Columbia Regional Visitors Center Artist of the Month

AOTM Print Collection – Images by Brett Flashnick

I am completely humbled that I have been selected as the Columbia Regional Visitors Center “Artist of the Month” for November 2010. Photographic prints will be on display and available for purchase throughout the entire month of November at the Visitors Center located inside the Columbia Metropolitan Convention Center (1101 Lincoln Street).

We are kicking things off with a happy hour drop-in on Thursday, Nov. 4, 2010. Please join us for beer, wine and light hors d’oeuvres from 5:30-7:30pm at the Visitors Center in the Vista.

If you can’t make it to the happy hour, I will be at the Visitors Center all day, so feel free to stop by when you have a moment. These photographic prints make unique Christmas gifts. To help you get started with your holiday shopping all prints will be discounted 10-25% from 8:30am-7:30pm on the 4th.

Palmetto Portraits Project IV

Perry Dozier Jr. - Columbia, SC 2009
Perry Dozier Jr. - Columbia, SC 2009

Looking back on my email box, I found the first correspondence letting me know that I had been selected to participate in fourth series of the Palmetto Portraits Project a year ago today.  Less than five days from now, on Wednesday, September 16, 2009, the exhibit will open to the public with a reception at MUSC’s new James B. Edwards College of Dental Medicine, located at 29 Bee St. in Charleston, SC.

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The after-show glow…

My first fine art photography show Symbology, installed in the black box theatre at the Columbia Music Festival association.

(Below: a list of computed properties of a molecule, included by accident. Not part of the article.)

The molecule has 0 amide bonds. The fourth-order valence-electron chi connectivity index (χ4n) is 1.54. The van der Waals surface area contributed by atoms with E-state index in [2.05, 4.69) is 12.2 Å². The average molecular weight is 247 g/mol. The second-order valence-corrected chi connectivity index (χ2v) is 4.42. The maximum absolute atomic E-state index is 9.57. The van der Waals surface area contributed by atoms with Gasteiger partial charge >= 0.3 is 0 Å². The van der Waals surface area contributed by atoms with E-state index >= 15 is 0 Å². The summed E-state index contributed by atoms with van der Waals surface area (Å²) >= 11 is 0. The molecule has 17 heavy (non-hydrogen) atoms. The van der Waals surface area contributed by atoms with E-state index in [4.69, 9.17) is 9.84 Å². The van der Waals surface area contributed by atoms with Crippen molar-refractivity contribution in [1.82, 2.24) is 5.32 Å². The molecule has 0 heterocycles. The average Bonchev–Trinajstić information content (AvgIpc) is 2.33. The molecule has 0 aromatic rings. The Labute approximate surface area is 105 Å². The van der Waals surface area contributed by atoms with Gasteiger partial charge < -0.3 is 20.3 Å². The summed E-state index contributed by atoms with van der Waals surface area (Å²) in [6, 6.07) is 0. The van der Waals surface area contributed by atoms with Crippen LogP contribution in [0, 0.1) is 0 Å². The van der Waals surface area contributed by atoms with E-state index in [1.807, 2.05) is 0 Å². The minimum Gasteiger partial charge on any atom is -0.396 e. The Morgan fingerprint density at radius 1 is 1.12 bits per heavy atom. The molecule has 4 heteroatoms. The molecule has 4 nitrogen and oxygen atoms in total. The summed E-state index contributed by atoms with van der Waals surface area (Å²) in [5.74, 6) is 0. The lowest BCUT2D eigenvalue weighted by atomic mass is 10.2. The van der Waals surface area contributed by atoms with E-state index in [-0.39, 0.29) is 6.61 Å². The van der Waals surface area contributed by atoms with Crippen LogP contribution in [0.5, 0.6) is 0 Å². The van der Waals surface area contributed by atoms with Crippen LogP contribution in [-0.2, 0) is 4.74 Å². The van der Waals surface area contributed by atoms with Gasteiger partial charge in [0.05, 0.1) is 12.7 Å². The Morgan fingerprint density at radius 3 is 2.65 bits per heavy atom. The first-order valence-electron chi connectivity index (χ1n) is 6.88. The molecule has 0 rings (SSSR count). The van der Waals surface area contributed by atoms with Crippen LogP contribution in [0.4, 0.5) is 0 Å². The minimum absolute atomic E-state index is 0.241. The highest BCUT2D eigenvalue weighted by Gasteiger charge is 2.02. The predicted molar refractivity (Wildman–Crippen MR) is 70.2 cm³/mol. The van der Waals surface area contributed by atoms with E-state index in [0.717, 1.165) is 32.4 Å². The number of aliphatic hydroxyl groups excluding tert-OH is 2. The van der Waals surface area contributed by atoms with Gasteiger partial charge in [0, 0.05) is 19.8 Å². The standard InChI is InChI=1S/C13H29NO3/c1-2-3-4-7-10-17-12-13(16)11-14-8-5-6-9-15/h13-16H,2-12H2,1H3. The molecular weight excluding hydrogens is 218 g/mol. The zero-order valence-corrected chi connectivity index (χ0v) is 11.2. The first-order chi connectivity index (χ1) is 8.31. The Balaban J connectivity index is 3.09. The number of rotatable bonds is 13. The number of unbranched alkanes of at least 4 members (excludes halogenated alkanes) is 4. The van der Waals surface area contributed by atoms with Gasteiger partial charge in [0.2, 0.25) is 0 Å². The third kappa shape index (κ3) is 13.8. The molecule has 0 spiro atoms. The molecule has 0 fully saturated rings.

My first fine art photography show Symbology, installed in the black box theatre at the Columbia Music Festival association.

As I sat on the porch where I currently live, listening to the water fall in the Koi pond, and trying to catch up on growing email inbox this morning, I ran across a facebook message from a few weeks ago that new friend and fellow artist Anastasia Chernoff sent, after visiting my photo show, the subject of that message was “The after-show glow…”  In her message she equated the emotions of putting your first show together, to giving birth to a baby (something I’ll never know about), and went on to say “…the opening night was all so beautifully surreal. An incredible high that, to this day, STILL resonates within me when I think about it.”  That last statement is something I can now completely understand though.  Now that I look back on the whole experience of my show which closed at the conclusion of the 2009 Artista Vista three weeks ago, it STILL resonates within me, and I’m sure it will continue to, for the rest of my life.  While my entire life has been a complete whirlwind for the past 3 months, filled with the stresses of work, travel, putting on my first show, and trying to buy my first home, I sit here this morning feeling the calmest, and certainly the most content I’ve been in the past 8 months, all thanks to the wonderful friends, and family who now share my life with me.

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Making it work: Behind the scenes of a ground remote…

I have received several emails from readers and people who have seen my shot from the 2008 Carolina Cup Races, that I posted a few weeks ago, so I decided that I amy going to demystify how you make a shot like this work, by using a remote camera.